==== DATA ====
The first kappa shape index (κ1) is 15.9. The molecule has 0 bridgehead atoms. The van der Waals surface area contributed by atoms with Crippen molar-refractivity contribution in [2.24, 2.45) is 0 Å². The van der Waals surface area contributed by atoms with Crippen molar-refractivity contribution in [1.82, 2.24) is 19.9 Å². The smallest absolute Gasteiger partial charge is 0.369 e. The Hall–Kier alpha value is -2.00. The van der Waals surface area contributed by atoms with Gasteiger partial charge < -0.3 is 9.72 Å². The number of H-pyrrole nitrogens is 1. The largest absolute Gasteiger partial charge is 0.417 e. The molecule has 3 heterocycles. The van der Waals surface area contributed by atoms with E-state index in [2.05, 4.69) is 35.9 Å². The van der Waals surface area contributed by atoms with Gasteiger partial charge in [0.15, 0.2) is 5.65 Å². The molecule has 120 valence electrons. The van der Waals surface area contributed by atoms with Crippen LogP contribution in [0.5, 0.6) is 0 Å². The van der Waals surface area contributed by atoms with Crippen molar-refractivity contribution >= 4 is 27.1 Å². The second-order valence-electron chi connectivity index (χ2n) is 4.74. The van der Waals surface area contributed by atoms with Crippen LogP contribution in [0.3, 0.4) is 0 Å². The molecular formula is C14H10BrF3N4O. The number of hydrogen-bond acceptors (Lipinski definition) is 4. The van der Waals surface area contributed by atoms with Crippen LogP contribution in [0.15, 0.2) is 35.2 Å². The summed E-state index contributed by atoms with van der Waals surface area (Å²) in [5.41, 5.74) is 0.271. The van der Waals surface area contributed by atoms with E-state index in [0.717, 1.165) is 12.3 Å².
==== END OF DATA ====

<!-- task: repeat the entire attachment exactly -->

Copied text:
The first kappa shape index (κ1) is 15.9. The molecule has 0 bridgehead atoms. The van der Waals surface area contributed by atoms with Crippen molar-refractivity contribution in [2.24, 2.45) is 0 Å². The van der Waals surface area contributed by atoms with Crippen molar-refractivity contribution in [1.82, 2.24) is 19.9 Å². The smallest absolute Gasteiger partial charge is 0.369 e. The Hall–Kier alpha value is -2.00. The van der Waals surface area contributed by atoms with Gasteiger partial charge < -0.3 is 9.72 Å². The number of H-pyrrole nitrogens is 1. The largest absolute Gasteiger partial charge is 0.417 e. The molecule has 3 heterocycles. The van der Waals surface area contributed by atoms with E-state index in [2.05, 4.69) is 35.9 Å². The van der Waals surface area contributed by atoms with Gasteiger partial charge in [0.15, 0.2) is 5.65 Å². The molecule has 120 valence electrons. The van der Waals surface area contributed by atoms with Crippen LogP contribution in [0.5, 0.6) is 0 Å². The van der Waals surface area contributed by atoms with Crippen molar-refractivity contribution >= 4 is 27.1 Å². The second-order valence-electron chi connectivity index (χ2n) is 4.74. The van der Waals surface area contributed by atoms with Crippen LogP contribution in [0.3, 0.4) is 0 Å². The molecular formula is C14H10BrF3N4O. The number of hydrogen-bond acceptors (Lipinski definition) is 4. The van der Waals surface area contributed by atoms with Crippen LogP contribution in [0.15, 0.2) is 35.2 Å². The summed E-state index contributed by atoms with van der Waals surface area (Å²) in [5.41, 5.74) is 0.271. The van der Waals surface area contributed by atoms with E-state index in [0.717, 1.165) is 12.3 Å².